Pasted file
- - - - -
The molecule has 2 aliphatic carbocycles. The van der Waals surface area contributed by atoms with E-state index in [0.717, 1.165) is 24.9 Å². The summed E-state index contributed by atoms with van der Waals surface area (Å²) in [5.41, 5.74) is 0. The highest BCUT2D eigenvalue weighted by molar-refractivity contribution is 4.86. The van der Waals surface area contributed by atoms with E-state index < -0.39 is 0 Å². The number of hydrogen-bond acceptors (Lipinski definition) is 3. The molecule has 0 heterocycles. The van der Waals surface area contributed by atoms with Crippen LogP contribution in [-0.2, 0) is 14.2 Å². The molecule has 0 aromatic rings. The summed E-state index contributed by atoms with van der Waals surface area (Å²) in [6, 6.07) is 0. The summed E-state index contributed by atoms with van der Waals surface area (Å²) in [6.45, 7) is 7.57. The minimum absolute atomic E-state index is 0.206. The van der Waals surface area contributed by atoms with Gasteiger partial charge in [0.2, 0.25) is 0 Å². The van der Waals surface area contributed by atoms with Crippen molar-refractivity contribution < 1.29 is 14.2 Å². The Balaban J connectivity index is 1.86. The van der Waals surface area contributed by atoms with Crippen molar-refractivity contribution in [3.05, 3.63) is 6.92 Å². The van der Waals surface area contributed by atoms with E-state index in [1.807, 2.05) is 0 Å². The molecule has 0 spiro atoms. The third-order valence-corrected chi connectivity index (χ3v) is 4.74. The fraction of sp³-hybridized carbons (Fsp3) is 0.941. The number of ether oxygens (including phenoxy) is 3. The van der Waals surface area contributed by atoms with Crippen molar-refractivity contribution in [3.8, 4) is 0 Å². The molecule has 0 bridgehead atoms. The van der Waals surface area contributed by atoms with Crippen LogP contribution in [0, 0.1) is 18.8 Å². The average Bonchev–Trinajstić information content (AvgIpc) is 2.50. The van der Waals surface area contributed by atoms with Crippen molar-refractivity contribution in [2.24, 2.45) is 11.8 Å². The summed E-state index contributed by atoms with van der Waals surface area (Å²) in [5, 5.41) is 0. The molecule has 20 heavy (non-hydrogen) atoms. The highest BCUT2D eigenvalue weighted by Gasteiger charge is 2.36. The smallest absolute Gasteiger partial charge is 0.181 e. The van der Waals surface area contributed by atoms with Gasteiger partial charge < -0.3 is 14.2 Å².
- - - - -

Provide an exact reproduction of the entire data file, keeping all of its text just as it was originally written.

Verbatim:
The molecule has 2 aliphatic carbocycles. The van der Waals surface area contributed by atoms with E-state index in [0.717, 1.165) is 24.9 Å². The summed E-state index contributed by atoms with van der Waals surface area (Å²) in [5.41, 5.74) is 0. The highest BCUT2D eigenvalue weighted by molar-refractivity contribution is 4.86. The van der Waals surface area contributed by atoms with E-state index < -0.39 is 0 Å². The number of hydrogen-bond acceptors (Lipinski definition) is 3. The molecule has 0 heterocycles. The van der Waals surface area contributed by atoms with Crippen LogP contribution in [-0.2, 0) is 14.2 Å². The molecule has 0 aromatic rings. The summed E-state index contributed by atoms with van der Waals surface area (Å²) in [6, 6.07) is 0. The summed E-state index contributed by atoms with van der Waals surface area (Å²) in [6.45, 7) is 7.57. The minimum absolute atomic E-state index is 0.206. The van der Waals surface area contributed by atoms with Gasteiger partial charge in [0.2, 0.25) is 0 Å². The van der Waals surface area contributed by atoms with Crippen molar-refractivity contribution < 1.29 is 14.2 Å². The Balaban J connectivity index is 1.86. The van der Waals surface area contributed by atoms with Crippen molar-refractivity contribution in [3.05, 3.63) is 6.92 Å². The van der Waals surface area contributed by atoms with E-state index in [1.807, 2.05) is 0 Å². The molecule has 0 spiro atoms. The third-order valence-corrected chi connectivity index (χ3v) is 4.74. The fraction of sp³-hybridized carbons (Fsp3) is 0.941. The number of ether oxygens (including phenoxy) is 3. The van der Waals surface area contributed by atoms with Crippen molar-refractivity contribution in [3.8, 4) is 0 Å². The molecule has 0 bridgehead atoms. The van der Waals surface area contributed by atoms with Crippen LogP contribution in [0, 0.1) is 18.8 Å². The average Bonchev–Trinajstić information content (AvgIpc) is 2.50. The van der Waals surface area contributed by atoms with Crippen molar-refractivity contribution in [2.24, 2.45) is 11.8 Å². The summed E-state index contributed by atoms with van der Waals surface area (Å²) in [5, 5.41) is 0. The molecule has 20 heavy (non-hydrogen) atoms. The highest BCUT2D eigenvalue weighted by Gasteiger charge is 2.36. The smallest absolute Gasteiger partial charge is 0.181 e. The van der Waals surface area contributed by atoms with Gasteiger partial charge < -0.3 is 14.2 Å².